Well, lo and behold: a UR decision elected to deny authorization for various pain medications which applicant had been receiving regularly.  Defendant elected to override UR and provide the pain medication anyway, but three months after the UR denial, applicant requested an expedited hearing out of concern that defendant would one day withdraw its good will.

At the hearing, the WCJ found applicant is entitled to future medical treatment, including the pain medication, until there is a documented change in circumstances, even though defendant continued to provide the medication at the time of the hearing.

Well, defendant sought reconsideration, and the WCAB granted.  Initially, the WCAB held that absent a finding that the UR report was untimely, there’s no basis to review the merits of the UR decision, as per the en banc Dubon holding of the WCAB.  Additionally, as applicant was receiving the sought-after medical treatment, there was nothing for the Board to do, as the commissioners and WCJs are not in the business of issuing advisory opinions to become effective in the event of some possibility in the future.

That being said, the WCAB also pointed out that the UR decision was internally inconsistent, both citing the need to slowly taper off pain medication, and then deciding to make applicant go cold turkey.  Well, in the words of Homer Simpson “going cold turkey isn’t as delicious as it sounds.”

The WCAB cautioned that blind reliance on a UR decision that is internally inconsistent could result to a defendant’s referral to the administrative director for investigation and possible penalties.

So, all in all, a happy ending – applicant gets the treatment she needs!  The defendant gets a victory!  You get a blog post!

Here are some thoughts from your humble blogger:

So, for each UR decision, it’s not only important to review the decision for timeliness, but it appears that there is some threshold the WCAB would like to see met, which in this case was internal consistency.  It would be interesting to note if the same burden is placed upon the defense for multiple UR decisions.  For example, if UR denies surgery because of an injured worker’s weight, but the next UR decision denies lap band surgery because the injured worker is not overweight enough – is that internally inconsistent?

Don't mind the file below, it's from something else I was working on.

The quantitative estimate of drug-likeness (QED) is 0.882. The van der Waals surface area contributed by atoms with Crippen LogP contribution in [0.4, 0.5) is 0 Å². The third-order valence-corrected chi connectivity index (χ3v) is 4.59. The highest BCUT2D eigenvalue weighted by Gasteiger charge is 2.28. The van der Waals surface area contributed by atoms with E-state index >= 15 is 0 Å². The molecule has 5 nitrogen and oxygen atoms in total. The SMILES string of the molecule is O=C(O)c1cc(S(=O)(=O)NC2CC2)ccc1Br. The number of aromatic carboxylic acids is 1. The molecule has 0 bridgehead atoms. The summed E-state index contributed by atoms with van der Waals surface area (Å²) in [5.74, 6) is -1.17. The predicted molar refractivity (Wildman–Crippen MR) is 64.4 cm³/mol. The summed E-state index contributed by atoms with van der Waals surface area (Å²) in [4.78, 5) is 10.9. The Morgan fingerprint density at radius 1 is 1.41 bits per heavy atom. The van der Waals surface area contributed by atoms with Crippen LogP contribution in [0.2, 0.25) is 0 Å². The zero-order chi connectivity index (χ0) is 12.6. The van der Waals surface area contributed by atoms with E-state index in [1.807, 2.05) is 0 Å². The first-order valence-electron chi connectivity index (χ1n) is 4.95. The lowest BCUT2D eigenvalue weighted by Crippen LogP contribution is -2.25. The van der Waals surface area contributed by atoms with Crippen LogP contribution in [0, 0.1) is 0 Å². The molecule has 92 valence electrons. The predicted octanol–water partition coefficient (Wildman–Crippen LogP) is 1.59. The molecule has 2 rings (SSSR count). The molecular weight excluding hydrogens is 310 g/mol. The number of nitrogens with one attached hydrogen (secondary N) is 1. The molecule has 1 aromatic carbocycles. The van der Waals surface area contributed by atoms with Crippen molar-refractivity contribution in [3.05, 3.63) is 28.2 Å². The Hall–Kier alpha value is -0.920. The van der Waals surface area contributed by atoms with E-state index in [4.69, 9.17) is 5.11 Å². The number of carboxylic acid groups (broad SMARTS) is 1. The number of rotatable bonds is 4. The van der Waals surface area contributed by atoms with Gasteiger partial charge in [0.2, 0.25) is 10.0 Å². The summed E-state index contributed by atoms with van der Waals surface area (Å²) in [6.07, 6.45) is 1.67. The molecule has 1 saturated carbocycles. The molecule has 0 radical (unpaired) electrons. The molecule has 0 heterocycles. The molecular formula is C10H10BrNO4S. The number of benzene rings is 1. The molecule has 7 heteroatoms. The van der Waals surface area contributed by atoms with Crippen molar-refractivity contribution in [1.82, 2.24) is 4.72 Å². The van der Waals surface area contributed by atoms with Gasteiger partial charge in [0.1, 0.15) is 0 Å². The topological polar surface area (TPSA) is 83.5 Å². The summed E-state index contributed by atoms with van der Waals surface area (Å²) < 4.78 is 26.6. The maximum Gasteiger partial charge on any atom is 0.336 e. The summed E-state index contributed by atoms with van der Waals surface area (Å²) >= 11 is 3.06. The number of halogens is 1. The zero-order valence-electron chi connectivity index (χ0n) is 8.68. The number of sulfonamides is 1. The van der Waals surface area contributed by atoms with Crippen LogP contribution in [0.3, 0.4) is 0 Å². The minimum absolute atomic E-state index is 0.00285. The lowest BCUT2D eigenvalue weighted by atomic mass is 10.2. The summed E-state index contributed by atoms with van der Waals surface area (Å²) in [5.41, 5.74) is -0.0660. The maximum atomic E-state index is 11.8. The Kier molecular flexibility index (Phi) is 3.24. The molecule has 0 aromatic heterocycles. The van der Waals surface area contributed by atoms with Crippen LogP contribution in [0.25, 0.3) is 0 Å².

Also, it looks like the applicant took three months to file for an expedited hearing on the matter of medical treatment – shouldn’t there be some time limit on challenging a UR decision for any reason, timeliness or otherwise?  After all, don’t circumstances change, opinions become stale, etc?

As far as your humble blogger is concerned, defendant did the right thing in this case – it’s both prudent and, dare I say it, human.  But, often enough, it’s easy to put away a “denied” UR decision and let the applicant worry about the particulars, such as requesting IMR or challenging timeliness.  This panel opinion serves as a cautionary tale for all of us.

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Silverlake Hills Health Center Billed for Diagnostics; Performed Pilates

November 19th, 2014 No comments

Have you been getting bills from the Silverlake Hills Health Center for “diagnostic” services?  You might want to put that checkbook down for a moment and read this blog post.

A jury recently convicted Lisa Maria Henschel, of the Silverlake Hills Health Center, of 32 felony counts of insurance fraud, finding that she altered bills for services including Pilates, chiropractic care, and acupuncture, to reflect expensive diagnostic codes.  There was apparently some forging of a doctor’s signature involved as well.

Not everyone has an MPN, and some MPNs might potentially have or had Silverlake included, so it might make sense to check the billings on this one.

The business is now apparently closed, and Ms. Henschel might spend some time in jail for her fraudulent actions.  Rest assured, dear readers, there’s plenty more frauds out there!